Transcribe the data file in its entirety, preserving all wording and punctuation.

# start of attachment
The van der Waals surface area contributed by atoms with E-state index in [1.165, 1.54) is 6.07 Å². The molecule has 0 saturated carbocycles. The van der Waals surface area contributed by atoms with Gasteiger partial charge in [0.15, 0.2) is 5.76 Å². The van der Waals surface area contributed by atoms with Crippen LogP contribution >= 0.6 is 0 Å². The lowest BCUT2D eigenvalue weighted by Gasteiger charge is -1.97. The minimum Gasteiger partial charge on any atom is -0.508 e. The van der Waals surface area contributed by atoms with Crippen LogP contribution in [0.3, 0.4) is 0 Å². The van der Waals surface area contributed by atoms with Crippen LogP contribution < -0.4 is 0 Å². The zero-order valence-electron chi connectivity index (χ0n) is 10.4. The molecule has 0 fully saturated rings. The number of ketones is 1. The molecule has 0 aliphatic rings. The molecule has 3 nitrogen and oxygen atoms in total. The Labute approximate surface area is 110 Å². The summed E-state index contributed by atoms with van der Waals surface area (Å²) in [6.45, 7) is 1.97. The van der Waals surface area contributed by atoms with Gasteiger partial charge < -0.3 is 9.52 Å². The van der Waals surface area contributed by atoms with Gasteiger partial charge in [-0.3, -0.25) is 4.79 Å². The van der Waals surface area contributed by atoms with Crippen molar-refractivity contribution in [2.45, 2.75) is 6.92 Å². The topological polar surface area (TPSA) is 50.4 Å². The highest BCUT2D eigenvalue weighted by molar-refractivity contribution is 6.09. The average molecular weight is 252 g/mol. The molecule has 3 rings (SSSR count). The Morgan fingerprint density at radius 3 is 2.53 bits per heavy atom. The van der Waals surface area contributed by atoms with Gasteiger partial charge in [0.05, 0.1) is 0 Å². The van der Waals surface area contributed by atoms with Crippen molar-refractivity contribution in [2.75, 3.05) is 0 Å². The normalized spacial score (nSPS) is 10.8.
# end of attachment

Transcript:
The van der Waals surface area contributed by atoms with E-state index in [1.165, 1.54) is 6.07 Å². The molecule has 0 saturated carbocycles. The van der Waals surface area contributed by atoms with Gasteiger partial charge in [0.15, 0.2) is 5.76 Å². The van der Waals surface area contributed by atoms with Crippen LogP contribution >= 0.6 is 0 Å². The lowest BCUT2D eigenvalue weighted by Gasteiger charge is -1.97. The minimum Gasteiger partial charge on any atom is -0.508 e. The van der Waals surface area contributed by atoms with Crippen LogP contribution in [0.3, 0.4) is 0 Å². The van der Waals surface area contributed by atoms with Crippen LogP contribution < -0.4 is 0 Å². The zero-order valence-electron chi connectivity index (χ0n) is 10.4. The molecule has 0 fully saturated rings. The number of ketones is 1. The molecule has 0 aliphatic rings. The molecule has 3 nitrogen and oxygen atoms in total. The Labute approximate surface area is 110 Å². The summed E-state index contributed by atoms with van der Waals surface area (Å²) in [6.45, 7) is 1.97. The van der Waals surface area contributed by atoms with Gasteiger partial charge < -0.3 is 9.52 Å². The van der Waals surface area contributed by atoms with Gasteiger partial charge in [-0.3, -0.25) is 4.79 Å². The van der Waals surface area contributed by atoms with Crippen molar-refractivity contribution in [2.45, 2.75) is 6.92 Å². The topological polar surface area (TPSA) is 50.4 Å². The highest BCUT2D eigenvalue weighted by molar-refractivity contribution is 6.09. The average molecular weight is 252 g/mol. The molecule has 3 rings (SSSR count). The Morgan fingerprint density at radius 3 is 2.53 bits per heavy atom. The van der Waals surface area contributed by atoms with Gasteiger partial charge in [0.05, 0.1) is 0 Å². The van der Waals surface area contributed by atoms with Crippen molar-refractivity contribution in [2.75, 3.05) is 0 Å². The normalized spacial score (nSPS) is 10.8.